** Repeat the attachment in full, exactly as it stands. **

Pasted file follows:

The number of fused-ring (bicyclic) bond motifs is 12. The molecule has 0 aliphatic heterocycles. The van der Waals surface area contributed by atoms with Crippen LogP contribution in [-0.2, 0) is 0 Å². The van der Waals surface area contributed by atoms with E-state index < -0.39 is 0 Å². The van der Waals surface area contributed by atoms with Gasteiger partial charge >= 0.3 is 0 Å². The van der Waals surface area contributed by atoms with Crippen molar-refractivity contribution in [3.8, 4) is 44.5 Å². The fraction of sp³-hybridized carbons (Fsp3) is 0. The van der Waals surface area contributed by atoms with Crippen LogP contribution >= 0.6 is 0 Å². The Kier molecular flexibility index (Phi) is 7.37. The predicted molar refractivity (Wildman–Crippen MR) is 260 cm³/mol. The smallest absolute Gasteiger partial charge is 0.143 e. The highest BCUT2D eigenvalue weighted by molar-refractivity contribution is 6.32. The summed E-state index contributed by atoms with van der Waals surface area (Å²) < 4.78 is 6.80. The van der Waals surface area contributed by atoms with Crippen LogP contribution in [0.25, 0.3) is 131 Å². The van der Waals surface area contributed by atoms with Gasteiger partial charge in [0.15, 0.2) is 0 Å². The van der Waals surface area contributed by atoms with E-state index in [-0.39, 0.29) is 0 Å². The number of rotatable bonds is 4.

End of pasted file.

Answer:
The number of fused-ring (bicyclic) bond motifs is 12. The molecule has 0 aliphatic heterocycles. The van der Waals surface area contributed by atoms with Crippen LogP contribution in [-0.2, 0) is 0 Å². The van der Waals surface area contributed by atoms with E-state index < -0.39 is 0 Å². The van der Waals surface area contributed by atoms with Gasteiger partial charge >= 0.3 is 0 Å². The van der Waals surface area contributed by atoms with Crippen molar-refractivity contribution in [3.8, 4) is 44.5 Å². The fraction of sp³-hybridized carbons (Fsp3) is 0. The van der Waals surface area contributed by atoms with Crippen LogP contribution >= 0.6 is 0 Å². The Kier molecular flexibility index (Phi) is 7.37. The predicted molar refractivity (Wildman–Crippen MR) is 260 cm³/mol. The smallest absolute Gasteiger partial charge is 0.143 e. The highest BCUT2D eigenvalue weighted by molar-refractivity contribution is 6.32. The summed E-state index contributed by atoms with van der Waals surface area (Å²) < 4.78 is 6.80. The van der Waals surface area contributed by atoms with Crippen LogP contribution in [0.25, 0.3) is 131 Å². The van der Waals surface area contributed by atoms with Gasteiger partial charge in [0.15, 0.2) is 0 Å². The van der Waals surface area contributed by atoms with E-state index in [-0.39, 0.29) is 0 Å². The number of rotatable bonds is 4.